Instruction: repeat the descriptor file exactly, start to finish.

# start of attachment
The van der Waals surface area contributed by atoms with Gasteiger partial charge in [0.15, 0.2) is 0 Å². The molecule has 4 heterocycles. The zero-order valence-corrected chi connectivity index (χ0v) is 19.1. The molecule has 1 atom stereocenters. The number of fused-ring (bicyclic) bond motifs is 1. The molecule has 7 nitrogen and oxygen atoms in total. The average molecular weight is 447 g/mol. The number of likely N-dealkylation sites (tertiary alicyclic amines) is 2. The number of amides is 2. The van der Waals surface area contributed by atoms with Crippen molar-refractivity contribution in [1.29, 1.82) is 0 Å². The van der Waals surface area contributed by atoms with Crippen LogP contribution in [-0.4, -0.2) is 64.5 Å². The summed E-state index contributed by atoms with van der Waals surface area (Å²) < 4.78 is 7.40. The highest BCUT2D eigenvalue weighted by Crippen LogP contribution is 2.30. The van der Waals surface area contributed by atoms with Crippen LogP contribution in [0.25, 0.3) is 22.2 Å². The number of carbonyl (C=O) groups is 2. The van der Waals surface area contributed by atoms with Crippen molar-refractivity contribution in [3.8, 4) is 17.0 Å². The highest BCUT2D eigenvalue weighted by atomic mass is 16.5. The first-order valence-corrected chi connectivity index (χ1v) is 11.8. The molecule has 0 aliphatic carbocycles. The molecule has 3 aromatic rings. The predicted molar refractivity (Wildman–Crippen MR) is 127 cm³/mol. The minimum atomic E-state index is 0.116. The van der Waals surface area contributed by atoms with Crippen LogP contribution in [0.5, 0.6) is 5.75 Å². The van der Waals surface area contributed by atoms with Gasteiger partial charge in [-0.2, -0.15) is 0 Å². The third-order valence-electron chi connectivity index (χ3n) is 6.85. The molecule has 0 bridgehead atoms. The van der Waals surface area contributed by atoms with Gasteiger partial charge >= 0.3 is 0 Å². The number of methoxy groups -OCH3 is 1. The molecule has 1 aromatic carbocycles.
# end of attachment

The van der Waals surface area contributed by atoms with Gasteiger partial charge in [0.15, 0.2) is 0 Å². The molecule has 4 heterocycles. The zero-order valence-corrected chi connectivity index (χ0v) is 19.1. The molecule has 1 atom stereocenters. The number of fused-ring (bicyclic) bond motifs is 1. The molecule has 7 nitrogen and oxygen atoms in total. The average molecular weight is 447 g/mol. The number of likely N-dealkylation sites (tertiary alicyclic amines) is 2. The number of amides is 2. The van der Waals surface area contributed by atoms with Crippen molar-refractivity contribution in [1.29, 1.82) is 0 Å². The van der Waals surface area contributed by atoms with Crippen LogP contribution in [-0.4, -0.2) is 64.5 Å². The summed E-state index contributed by atoms with van der Waals surface area (Å²) < 4.78 is 7.40. The highest BCUT2D eigenvalue weighted by Crippen LogP contribution is 2.30. The van der Waals surface area contributed by atoms with Crippen LogP contribution in [0.25, 0.3) is 22.2 Å². The number of carbonyl (C=O) groups is 2. The van der Waals surface area contributed by atoms with Crippen molar-refractivity contribution in [3.8, 4) is 17.0 Å². The highest BCUT2D eigenvalue weighted by atomic mass is 16.5. The first-order valence-corrected chi connectivity index (χ1v) is 11.8. The molecule has 0 aliphatic carbocycles. The molecule has 3 aromatic rings. The predicted molar refractivity (Wildman–Crippen MR) is 127 cm³/mol. The minimum atomic E-state index is 0.116. The van der Waals surface area contributed by atoms with Crippen LogP contribution in [0.5, 0.6) is 5.75 Å². The van der Waals surface area contributed by atoms with Gasteiger partial charge in [-0.2, -0.15) is 0 Å². The third-order valence-electron chi connectivity index (χ3n) is 6.85. The molecule has 0 bridgehead atoms. The van der Waals surface area contributed by atoms with Gasteiger partial charge >= 0.3 is 0 Å². The number of methoxy groups -OCH3 is 1. The molecule has 1 aromatic carbocycles.